“WeWork members all over the Bay Area have been asking for a location in San Mateo,” Elton Kwok, general manager at WeWork, said in a statement to the Business Journal on Wednesday. “We’re thrilled to finally be able to service theMid-Peninsula area with our very first San Mateo location, and to meet the demand in this booming community.”

The news of the lease comes weeks after New York-based WeWork also announced it would open a second location in downtown San Jose, meant to meet overflowing demand from its existing downtown location at 75 E. Santa Clara St. Amazon.com’s secretive Lab126 division leases some of the co-working company’s 75,000 square feet in Santa Clara Street building, and entrepreneurs and small companies have maxed out the rest of the space in the building.

 

 

Read more on Silicon Valley Business Journal

 

 

Young couples and retirees ditch the city for a new kind of suburb

The term “surban” describes a suburban community that offers the conveniences of urban life.

John Burns Real Estate Consulting trademarked the word in 2016. Urban planners have long described a marriage of residential and commercial as “mixed-use” communities. This surban concept, while not novel, has been gaining popularity over the past few years.

Chris Porter, chief demographer at John Burns, said it’s a no-brainer option for many Americans, especially younger couples without kids and empty nesters. Surban communities are often near transit hubs and also have amenities like boutique fitness options, high-quality grocery stores and popular restaurants.

“It’s about lifestyle. There’s this idea that urban environments traditionally don’t have great public schools and the suburban environments do. That’s why you actually see a lot of families, once they start to have kids, moving to the suburbs for school quality. You’ve got lower crime in suburban areas than you would have in urban areas. In urban areas you have walkability and public transportation… bringing some of those things to the suburbs in small downtown areas is really the concept that we see — the concept of surban,” he said in a new podcast.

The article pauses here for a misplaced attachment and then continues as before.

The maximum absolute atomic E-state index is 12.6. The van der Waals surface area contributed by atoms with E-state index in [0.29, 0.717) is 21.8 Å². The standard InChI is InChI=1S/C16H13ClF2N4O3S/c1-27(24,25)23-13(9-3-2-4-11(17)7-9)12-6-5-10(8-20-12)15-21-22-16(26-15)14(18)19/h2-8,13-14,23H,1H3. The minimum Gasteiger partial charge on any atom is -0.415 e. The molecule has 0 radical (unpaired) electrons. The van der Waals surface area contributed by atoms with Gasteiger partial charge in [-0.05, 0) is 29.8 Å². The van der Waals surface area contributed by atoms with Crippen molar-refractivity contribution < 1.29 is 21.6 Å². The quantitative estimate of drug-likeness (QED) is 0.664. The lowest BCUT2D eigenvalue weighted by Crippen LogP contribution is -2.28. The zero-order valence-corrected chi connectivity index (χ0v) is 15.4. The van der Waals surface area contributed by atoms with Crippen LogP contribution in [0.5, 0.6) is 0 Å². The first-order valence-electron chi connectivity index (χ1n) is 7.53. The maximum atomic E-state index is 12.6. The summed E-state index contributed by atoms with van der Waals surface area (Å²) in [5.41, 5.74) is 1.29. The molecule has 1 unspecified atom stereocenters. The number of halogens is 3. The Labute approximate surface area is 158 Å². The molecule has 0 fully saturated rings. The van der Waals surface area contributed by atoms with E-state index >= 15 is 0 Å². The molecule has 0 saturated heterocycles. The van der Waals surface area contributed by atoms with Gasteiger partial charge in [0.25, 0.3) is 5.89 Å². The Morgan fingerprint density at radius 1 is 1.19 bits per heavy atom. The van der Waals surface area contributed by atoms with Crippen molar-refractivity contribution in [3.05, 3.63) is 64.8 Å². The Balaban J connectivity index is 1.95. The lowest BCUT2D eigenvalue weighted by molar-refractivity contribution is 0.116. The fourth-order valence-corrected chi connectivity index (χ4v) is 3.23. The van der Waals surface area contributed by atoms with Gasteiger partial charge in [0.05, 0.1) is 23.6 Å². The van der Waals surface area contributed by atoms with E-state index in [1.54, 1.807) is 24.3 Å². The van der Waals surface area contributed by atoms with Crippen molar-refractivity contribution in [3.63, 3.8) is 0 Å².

Projects like Irvine Spectrum, a mega outdoor shopping mall with a residential village adjacent to it, and San Jose’s Santana Row, which brands itself as a “small town feel inside the big city,” are cropping up across California.

City Place in Edgewater, New Jersey, which has luxury apartments sitting above stores like Anthropologie, is right next to a multiplex cinema. Developers are even investing in teacher’s villages that offer the best of both urban and suburban worlds.

Read more on Yahoo Finance

 

 

Facebook creates three huge Bay Area job hubs for expansion

Facebook has created three Bay Area work hubs that each total at least one million square feet, following big leases with two legendary developers that widen its Silicon Valley footprint.

The tech titan could employ as many as 19,000 in the expansion sites, located in Fremont, Sunnyvale, and Menlo Park.

The social networking giant is already expanding in its hometown of Menlo Park and has signed a mammoth lease in Sunnyvale. Now, it has signed major leases with Sobrato Organization and Peery Arrillaga totaling 18 buildings in a part of Fremont near the Dumbarton Bridge’s east end.

The most recent set of leases in Fremont total 1.04 million square feet, according to Facebook.

 

 

Read more on The Mercury News

 

 

 

Big downtown San Jose office, retail Museum Place complex pushes ahead

A new vision has emerged for a crucial downtown San Jose development known as Museum Place that would add offices and retail next to The Tech Museum of Innovation, according to city documents being reviewed this week.

Some details about the new Museum Place approach were contained in San Jose city staff reports regarding an agreement to bring aboard a group led by realty entrepreneur Gary Dillabough. The Dillabough group will provide fresh capital and investments to get the project moving forward. This news organization had reported previously about Dillabough’s planned involvement in the Museum Place development on Park Avenue.

“The developer has a formidable vision for San Jose’s future,” according to a memo prepared by Kim Walesh, San Jose’s economic development director. “Mr. Dillabough has indicated a strong desire to make the Museum Place project a standout location that the City of San Jose can look to with pride.”

 

 

Read more on The Mercury News